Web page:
14 romantic bisexual movies you probably haven't seen, yet

It's Valentine's Day weekend, and love is in the air. For bisexuals, choosing a movie to sit down and relax with your loved one(s) can be a bit of a dilemma. You don't want a schmaltzy hetero-only love trope. The gay male love stories tend to fixate on why one guy can't settle down and keep his zipper up to stop playing the field, and the lesbian love stories tend to have one partner too obsessive with her lover and wants to move in right away. Ugh!

So, here is a list of bisexual romantic movies that may reflect the issues of bisexuals a bit better (minus the occasional murder here or there). Some of them are simply fun, some are very serious, some will make you cry. But, they're not the ones you've expected, like "High Art" or "Brokeback Mountain" or "Cabaret" or "Velvet Goldmine."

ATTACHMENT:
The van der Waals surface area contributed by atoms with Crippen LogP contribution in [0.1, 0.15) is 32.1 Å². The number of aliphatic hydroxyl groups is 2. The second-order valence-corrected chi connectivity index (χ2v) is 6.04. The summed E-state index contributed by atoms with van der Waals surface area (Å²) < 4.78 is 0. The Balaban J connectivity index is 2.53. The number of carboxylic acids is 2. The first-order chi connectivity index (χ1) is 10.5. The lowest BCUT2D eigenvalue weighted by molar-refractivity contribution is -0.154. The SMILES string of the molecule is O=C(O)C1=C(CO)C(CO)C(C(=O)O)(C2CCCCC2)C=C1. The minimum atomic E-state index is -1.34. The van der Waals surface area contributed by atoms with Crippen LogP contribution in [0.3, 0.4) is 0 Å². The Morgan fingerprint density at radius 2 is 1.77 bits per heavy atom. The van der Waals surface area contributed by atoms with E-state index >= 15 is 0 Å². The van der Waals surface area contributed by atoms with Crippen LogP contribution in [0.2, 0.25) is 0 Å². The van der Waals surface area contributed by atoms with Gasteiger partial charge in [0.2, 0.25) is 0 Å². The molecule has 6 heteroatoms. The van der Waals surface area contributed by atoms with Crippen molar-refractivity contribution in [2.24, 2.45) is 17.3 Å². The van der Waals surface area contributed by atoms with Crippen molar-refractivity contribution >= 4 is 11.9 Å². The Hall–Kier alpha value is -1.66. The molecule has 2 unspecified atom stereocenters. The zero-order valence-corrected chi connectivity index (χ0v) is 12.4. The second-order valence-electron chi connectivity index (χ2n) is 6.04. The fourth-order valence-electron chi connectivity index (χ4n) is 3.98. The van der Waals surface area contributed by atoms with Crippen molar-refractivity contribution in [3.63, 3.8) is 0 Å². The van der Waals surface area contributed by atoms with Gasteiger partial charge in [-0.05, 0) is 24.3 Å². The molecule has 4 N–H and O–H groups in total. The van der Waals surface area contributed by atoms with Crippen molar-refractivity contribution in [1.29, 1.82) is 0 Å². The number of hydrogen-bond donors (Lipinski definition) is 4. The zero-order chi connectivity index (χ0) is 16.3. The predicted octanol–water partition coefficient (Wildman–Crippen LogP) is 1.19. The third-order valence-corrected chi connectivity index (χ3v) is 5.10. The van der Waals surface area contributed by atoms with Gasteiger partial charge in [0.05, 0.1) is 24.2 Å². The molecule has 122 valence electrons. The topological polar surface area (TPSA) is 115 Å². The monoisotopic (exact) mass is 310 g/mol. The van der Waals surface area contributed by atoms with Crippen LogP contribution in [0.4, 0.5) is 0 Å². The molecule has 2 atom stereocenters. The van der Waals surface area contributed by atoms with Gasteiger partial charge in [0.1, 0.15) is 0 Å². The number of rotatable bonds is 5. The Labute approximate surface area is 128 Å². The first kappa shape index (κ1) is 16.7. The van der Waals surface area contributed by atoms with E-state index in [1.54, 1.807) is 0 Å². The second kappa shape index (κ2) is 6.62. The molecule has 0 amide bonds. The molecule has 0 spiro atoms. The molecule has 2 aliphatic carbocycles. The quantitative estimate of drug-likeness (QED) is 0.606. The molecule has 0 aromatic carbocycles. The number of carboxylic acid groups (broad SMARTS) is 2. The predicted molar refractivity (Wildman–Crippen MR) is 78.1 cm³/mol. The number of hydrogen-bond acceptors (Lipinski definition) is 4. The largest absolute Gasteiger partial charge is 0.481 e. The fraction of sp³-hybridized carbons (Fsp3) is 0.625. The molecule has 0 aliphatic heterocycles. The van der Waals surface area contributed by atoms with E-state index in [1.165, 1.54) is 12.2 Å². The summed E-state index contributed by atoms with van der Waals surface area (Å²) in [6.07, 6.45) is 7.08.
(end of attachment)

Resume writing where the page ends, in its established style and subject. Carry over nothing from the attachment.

Some of the movies are available online very easily. Some are on Amazon or Netflix, but a few of the others you'll have to do some searching to find. Inevitably, they're all worth watching. If you have any other ideas, mention them in the comments below.
 
 

3 (Three)

This German film from 2010 follows a seemingly hetero couple in their 40s, Hanna and Simon, who become a little restless as their 20th anniversary together is looming. Reminiscent of a 1930's screwball comedy (except for the full frontal nudity), Hanna fools around with a younger guy, Adam, and then Simon also fools around with Adam in a steamy scene in a gym locker room.

The movie is directed by Tom Tykwer who did "Run, Lola, Run" and it explores how a couple can introduce a third party into their relationship. The dialogue about their attractions, and their honesty about their relationships is as out-there as their uncut penises and bare breasts. It doesn't fall into the expected jealousies and sense of betrayal as audiences may expect.
In fact, it ends in a rather pleasant way.
 

Angels of Sex